For almost ten years, I’ve been working on the re-interpretation and re-presentation of the HHM that is part of my employer’s stable of properties. We’ve had mixed results: guides who refuse to look me in the face, guides who quit because a piano got moved, guides who hissed “hedonism!” at the site of a lounging mannequin, and guides who were made incredibly sad by the representation of a sick (dying) child.
Me, I consider all those things successes.
The people who had to deal directly with that fall out, maybe not so much.
Change is hard and scary, and every one has a different tolerance for risk. As you have probably guessed, mine’s fairly high. I blog, I go out into the world in some pretty funny clothes, and inhabit characters I am not. I expect to fail regularly: it’s a reliable way of learning.
Change is hard to maintain, it’s hard to continually evolve and push an interpretation forward. It takes time, focus, and money; it takes cross-disciplinary collaboration and communication between curators, educators, and docents or guides.
Taking risks in spaces full of very expensive furniture is particularly daunting, but especially rewarding when you see how a house looks, inhabited and, to a degree, used.
The job of museums is to preserve, but we sometimes seem determined to petrify, to freeze a perfect moment in amber, to freeze our visitors with fear of touching, photographing, asking, and to freeze and understanding, all in a fluid world.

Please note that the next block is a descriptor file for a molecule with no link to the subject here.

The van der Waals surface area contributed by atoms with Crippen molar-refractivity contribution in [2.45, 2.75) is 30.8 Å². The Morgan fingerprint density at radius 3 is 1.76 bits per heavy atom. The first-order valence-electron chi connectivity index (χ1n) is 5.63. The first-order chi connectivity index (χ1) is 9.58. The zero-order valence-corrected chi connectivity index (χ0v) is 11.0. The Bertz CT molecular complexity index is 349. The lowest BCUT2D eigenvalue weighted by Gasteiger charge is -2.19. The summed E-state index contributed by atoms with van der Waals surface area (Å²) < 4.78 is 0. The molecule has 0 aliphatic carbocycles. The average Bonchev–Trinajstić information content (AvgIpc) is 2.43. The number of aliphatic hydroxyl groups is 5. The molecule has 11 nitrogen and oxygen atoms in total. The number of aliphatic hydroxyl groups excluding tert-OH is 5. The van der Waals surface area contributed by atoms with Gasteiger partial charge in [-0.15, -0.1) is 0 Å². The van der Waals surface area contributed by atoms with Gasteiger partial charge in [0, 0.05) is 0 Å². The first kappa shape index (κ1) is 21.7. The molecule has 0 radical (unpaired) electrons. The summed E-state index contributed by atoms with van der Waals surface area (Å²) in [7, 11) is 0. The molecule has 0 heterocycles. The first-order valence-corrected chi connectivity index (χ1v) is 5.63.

If we reject the beautiful and untouchable past to embrace the messy human past, we can juxtapose the fine mahogany-furnished rooms of the merchant elite with the work to create those rooms and make the picture more whole by including slaves, servants, workmen and tradesmen.
Most of us would not have lived the way the merchants did: to a degree, our historic house visits are backwardly aspirational, as we wish for nostalgia that is more false than most nostalgia.
I am not advocating favoring the smelly past, or descriptions of unpleasantness, over exultations about carvings and upholstery—except that I am—because I see these pendulum swings as a part of the process of creating more complete and honest representations and recreations of the past, in museums, at historic sites, and in living history presentations.
It’s past time for me to work again on re-imagining the house under my care: I acknowledge that. Synthesizing what I learn in living history with the work I do in museums, and vice-versa, will improve and enhance the public experience of history inside and out.